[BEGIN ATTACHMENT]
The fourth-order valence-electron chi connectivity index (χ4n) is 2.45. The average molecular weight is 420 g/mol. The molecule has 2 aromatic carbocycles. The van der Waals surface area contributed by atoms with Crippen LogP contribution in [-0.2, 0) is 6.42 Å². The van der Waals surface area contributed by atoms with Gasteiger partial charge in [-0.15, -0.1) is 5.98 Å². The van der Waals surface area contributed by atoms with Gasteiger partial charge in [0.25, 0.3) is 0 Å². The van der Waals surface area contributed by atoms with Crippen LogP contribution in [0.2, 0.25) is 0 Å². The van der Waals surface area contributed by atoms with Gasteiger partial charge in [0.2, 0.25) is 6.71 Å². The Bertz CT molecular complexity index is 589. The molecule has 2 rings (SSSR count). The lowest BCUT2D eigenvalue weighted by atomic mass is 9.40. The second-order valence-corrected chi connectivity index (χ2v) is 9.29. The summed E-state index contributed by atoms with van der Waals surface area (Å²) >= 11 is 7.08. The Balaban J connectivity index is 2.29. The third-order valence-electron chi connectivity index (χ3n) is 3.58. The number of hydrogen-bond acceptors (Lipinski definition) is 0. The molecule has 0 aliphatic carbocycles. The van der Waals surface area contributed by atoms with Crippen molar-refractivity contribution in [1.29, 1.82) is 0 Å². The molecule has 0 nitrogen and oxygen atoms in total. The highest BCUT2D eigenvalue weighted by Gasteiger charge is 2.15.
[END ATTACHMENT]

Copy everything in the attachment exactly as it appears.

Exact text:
The fourth-order valence-electron chi connectivity index (χ4n) is 2.45. The average molecular weight is 420 g/mol. The molecule has 2 aromatic carbocycles. The van der Waals surface area contributed by atoms with Crippen LogP contribution in [-0.2, 0) is 6.42 Å². The van der Waals surface area contributed by atoms with Gasteiger partial charge in [-0.15, -0.1) is 5.98 Å². The van der Waals surface area contributed by atoms with Gasteiger partial charge in [0.25, 0.3) is 0 Å². The van der Waals surface area contributed by atoms with Crippen LogP contribution in [0.2, 0.25) is 0 Å². The van der Waals surface area contributed by atoms with Gasteiger partial charge in [0.2, 0.25) is 6.71 Å². The Bertz CT molecular complexity index is 589. The molecule has 2 rings (SSSR count). The lowest BCUT2D eigenvalue weighted by atomic mass is 9.40. The second-order valence-corrected chi connectivity index (χ2v) is 9.29. The summed E-state index contributed by atoms with van der Waals surface area (Å²) >= 11 is 7.08. The Balaban J connectivity index is 2.29. The third-order valence-electron chi connectivity index (χ3n) is 3.58. The number of hydrogen-bond acceptors (Lipinski definition) is 0. The molecule has 0 aliphatic carbocycles. The van der Waals surface area contributed by atoms with Crippen molar-refractivity contribution in [1.29, 1.82) is 0 Å². The molecule has 0 nitrogen and oxygen atoms in total. The highest BCUT2D eigenvalue weighted by Gasteiger charge is 2.15.